Medical records go online


Patients registered with a doctor’s practice in Geneva have been given unconditional access to their entire medical records through the web.

This content was published on December 20, 2003 minutes

The Médicentre in Balexert claims the move is a world first.

The project is a pilot study involving 50 patients, who can access their records spontaneously without having to ask for them or justify themselves.

Research is continuing into the consequences of such a move – in particular how it affects the relationship between patients and doctors.

“Access to one’s medical records is now a right,” said project coordinator, Barbara Engeli-Lanni, of SOS Médecins Geneva. “However, putting this into practice can lead to many difficulties.”

Raw data

For the past six years, the SOS Médecins Geneva, an emergency service, and the Balexert medical centre have converted the raw data of 480,000 consultations into a format compatible for transmission via the net.

Once the records were ready, an external company, Marvel Communications of Gland, developed a website to put them online.

The site was completed in June and the first patients were given access to their records in August.

“The patient is the only real and legal owner of his or her medical records and to date the relation was one based on a subordinate relationship,” said Engeli-Lanni.

“We hope that this new procedure will establish a rapport of equality with the doctor encouraging authentic dialogue and transparency. Patients place themselves at the centre of affairs and will be responsible and interactive.”

Second opinion

The patient’s entire medical records will be on the web. The company says the development transforms the doctor-patient relationship.

At present doctors are in charge of directing the discussion, writing up records and drawing conclusions and interpretations which are often unknown to the patient and which the latter cannot correct.

With their records freely at their disposal, patients can come back at consultation with questions or corrections and are no longer in a “subordinate” position.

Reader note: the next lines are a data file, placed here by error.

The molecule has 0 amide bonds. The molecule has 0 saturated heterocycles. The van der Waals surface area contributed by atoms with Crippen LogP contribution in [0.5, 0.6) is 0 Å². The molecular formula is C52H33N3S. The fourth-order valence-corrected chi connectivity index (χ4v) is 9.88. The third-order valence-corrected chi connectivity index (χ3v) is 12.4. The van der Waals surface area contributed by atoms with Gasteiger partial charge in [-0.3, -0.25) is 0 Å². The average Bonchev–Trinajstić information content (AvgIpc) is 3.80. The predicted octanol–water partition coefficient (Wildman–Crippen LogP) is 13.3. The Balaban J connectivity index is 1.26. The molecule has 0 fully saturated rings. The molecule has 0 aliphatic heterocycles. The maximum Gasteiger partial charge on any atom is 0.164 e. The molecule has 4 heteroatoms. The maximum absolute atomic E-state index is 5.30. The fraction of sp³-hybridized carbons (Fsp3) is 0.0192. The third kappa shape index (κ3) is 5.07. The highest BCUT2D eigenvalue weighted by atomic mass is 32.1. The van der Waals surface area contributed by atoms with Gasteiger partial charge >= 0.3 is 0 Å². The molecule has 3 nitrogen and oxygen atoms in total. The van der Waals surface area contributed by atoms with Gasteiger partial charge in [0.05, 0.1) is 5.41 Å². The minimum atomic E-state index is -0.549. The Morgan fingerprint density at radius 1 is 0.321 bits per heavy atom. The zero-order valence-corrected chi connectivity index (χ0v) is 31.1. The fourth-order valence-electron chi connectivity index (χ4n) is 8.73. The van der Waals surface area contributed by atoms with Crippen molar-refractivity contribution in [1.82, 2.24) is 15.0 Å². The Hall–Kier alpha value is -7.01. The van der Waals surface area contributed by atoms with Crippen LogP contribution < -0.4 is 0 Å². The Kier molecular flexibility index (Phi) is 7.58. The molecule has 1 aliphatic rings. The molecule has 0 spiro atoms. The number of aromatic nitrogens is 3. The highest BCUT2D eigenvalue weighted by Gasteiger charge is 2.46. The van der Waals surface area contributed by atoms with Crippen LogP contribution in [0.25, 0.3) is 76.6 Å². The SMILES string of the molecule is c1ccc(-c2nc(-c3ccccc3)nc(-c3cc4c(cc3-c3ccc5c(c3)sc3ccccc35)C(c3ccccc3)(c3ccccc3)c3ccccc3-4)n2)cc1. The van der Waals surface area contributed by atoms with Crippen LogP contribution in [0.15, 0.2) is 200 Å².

In addition, patients can now control the information they hand over to third parties such as public authorities, medical experts or insurance companies.


Patients, who wish to access their records, choose a code. They can then read their records confidentially just as they would their bank account.

The company says it has carefully considered issues of privacy and data security and that is why it chose Marvel Communications in Gland to set up the website.

“The company was chosen because of its experience of confidentiality on the Internet,” said Engeli-Lanni.

“It was the firm which set up the first Swiss data bank present exclusively on the internet,”

The medical centre expects that everyone will eventually have their medical records at their disposal on a personal internet site though some patients may prefer to rely on the opinion of their doctor in the traditional way.

Research is continuing into the consequences of this new practice – not only how it affects the relationship between patients and doctors but whether it affects the number and course of consultations as well as the financial implications.

swissinfo, Vincent Landon

Key facts

Many hospitals and health systems maintain electronic medical records systems.
Some hospitals already maintain these records on the internet and allow authorised healthcare providers to access records anytime, anywhere.
With this technology comes concerns about privacy.
The Médicentre, Balexert says it has achieved a world first by allowing patients access to their own records.

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